Georgia’s EU Candidacy Advances: Amid ‘Resistance’

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The Georgian stand at Frankfurt in October reflected the battle against cultural pressure in Tbilisi described by PEN America.

The Georgian national stand in Hall 4 at the 2023 Frankfurter Buchmesse. Four Tbilisi publishers paid for the stand with support from the Open Society Georgia Foundation, rather than accept funding from a state that observers say is leveraging new oppression on the nation’s cultural community. Image: Intelekti Publishing

By Porter Anderson, Editor-in-Chief | @Porter_Anderson

Georgian Publishers’ National Stand
As Reuters Brussels is reporting this morning (November 8), the European Commission has recommended today that the Republic of Georgia receive formal candidate status for membership in the European Union.

The recommendation is conditioned on Georgia taking several reforms, according to Ursula von der Leyen in a news conference, including, per Reuters, “Georgia aligning itself with the EU’s foreign policy sanctions, pushing back against disinformation and political polarization, as well as ensuring a free and fair 2024 election.” The European Council is to take up the recommendation in December.

Publishing Perspectives readers will recall our November 2 article about the extensive examination that PEN America‘s Polina Sadovskaya has made of the pressures being brought to bear on cultural elements of Georgian society, for the PEN report Taming Culture in Georgia: Georgian Government Clamps Down on Freedom of Speech and Cultural Expression.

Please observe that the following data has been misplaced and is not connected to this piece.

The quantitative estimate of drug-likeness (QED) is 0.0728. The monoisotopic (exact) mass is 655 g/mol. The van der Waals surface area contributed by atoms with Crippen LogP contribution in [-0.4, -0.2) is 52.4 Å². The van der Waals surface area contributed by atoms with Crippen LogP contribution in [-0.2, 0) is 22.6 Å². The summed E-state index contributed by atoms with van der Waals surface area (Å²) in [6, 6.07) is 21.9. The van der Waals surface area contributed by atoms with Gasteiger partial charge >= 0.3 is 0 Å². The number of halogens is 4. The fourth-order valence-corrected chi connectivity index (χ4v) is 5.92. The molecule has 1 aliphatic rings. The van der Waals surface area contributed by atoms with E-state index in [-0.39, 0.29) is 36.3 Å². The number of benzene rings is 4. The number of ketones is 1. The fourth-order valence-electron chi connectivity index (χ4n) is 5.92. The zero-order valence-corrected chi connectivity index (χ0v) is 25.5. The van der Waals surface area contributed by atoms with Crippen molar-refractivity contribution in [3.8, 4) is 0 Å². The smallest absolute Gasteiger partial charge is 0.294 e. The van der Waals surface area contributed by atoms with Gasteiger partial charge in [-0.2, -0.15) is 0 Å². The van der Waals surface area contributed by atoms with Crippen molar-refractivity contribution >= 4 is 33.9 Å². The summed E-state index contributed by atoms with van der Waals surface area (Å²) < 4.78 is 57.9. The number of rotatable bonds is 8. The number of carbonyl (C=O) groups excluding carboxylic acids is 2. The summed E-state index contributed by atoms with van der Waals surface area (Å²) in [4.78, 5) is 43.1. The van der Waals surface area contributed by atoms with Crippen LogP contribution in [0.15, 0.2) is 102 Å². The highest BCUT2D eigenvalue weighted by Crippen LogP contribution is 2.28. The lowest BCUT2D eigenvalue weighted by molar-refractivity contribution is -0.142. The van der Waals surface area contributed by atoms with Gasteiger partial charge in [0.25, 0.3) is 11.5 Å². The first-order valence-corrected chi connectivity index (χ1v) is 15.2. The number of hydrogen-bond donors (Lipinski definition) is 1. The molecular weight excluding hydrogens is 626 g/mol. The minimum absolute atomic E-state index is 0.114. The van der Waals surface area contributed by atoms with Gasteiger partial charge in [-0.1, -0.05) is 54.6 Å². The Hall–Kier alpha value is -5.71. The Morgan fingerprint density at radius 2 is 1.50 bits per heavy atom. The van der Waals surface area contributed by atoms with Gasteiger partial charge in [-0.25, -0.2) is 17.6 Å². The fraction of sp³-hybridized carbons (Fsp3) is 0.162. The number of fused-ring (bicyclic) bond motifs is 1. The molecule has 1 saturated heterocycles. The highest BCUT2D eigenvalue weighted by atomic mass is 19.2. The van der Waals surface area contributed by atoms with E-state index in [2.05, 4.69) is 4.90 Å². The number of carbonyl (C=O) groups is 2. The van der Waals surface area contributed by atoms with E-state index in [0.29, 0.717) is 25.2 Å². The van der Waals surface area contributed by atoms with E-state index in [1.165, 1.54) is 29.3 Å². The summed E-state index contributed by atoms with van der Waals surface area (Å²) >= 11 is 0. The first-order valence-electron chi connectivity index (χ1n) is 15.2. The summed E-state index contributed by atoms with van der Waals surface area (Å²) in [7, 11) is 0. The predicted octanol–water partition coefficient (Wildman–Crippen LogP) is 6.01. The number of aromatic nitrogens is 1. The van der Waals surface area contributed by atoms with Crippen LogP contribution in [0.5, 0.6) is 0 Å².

Polina Sadovskaya

In a new statement on today’s development with the EU candidacy, Sadovskaya says, “Despite orchestrated attempts by the ruling Georgian Dream party to redirect public support away from Europe, the will of the Georgian people has been heard in Brussels. Writers, journalists, artists, and other members of civil society have advocated tirelessly for democratic reforms despite government attempts to curtail civic engagement and suppress freedom of expression.

“While European Union membership would go a long way toward establishing a rights-based future for Georgians,” she says, “it’s no guarantee of long-term freedom and independence, as we’ve seen in a handful of EU member countries currently experiencing democratic backsliding. Societies require a robust civil society, with writers, artists, cultural workers, and others free to express themselves without government repression.”

As it turns out, the Georgian national stand at Frankfurt Book Fair last month reflected the cultural-sector crisis Sadovskaya has explicated.

Gvantsa Jobava: ‘Cultural Oppression is Unacceptable’

On the Georgian national stand at the 75th Frankfurter Buchmesse in October. From left are Frankfurt’s Vladka Kupska of Frankfurt’s sales group; Gvantsa Jobava; Tina Mamulashvili, the director of Sulakauri Publishing in Tbilisi; and Frankfurt president and CEO Juergen Boos. Image: Intelekti Publishing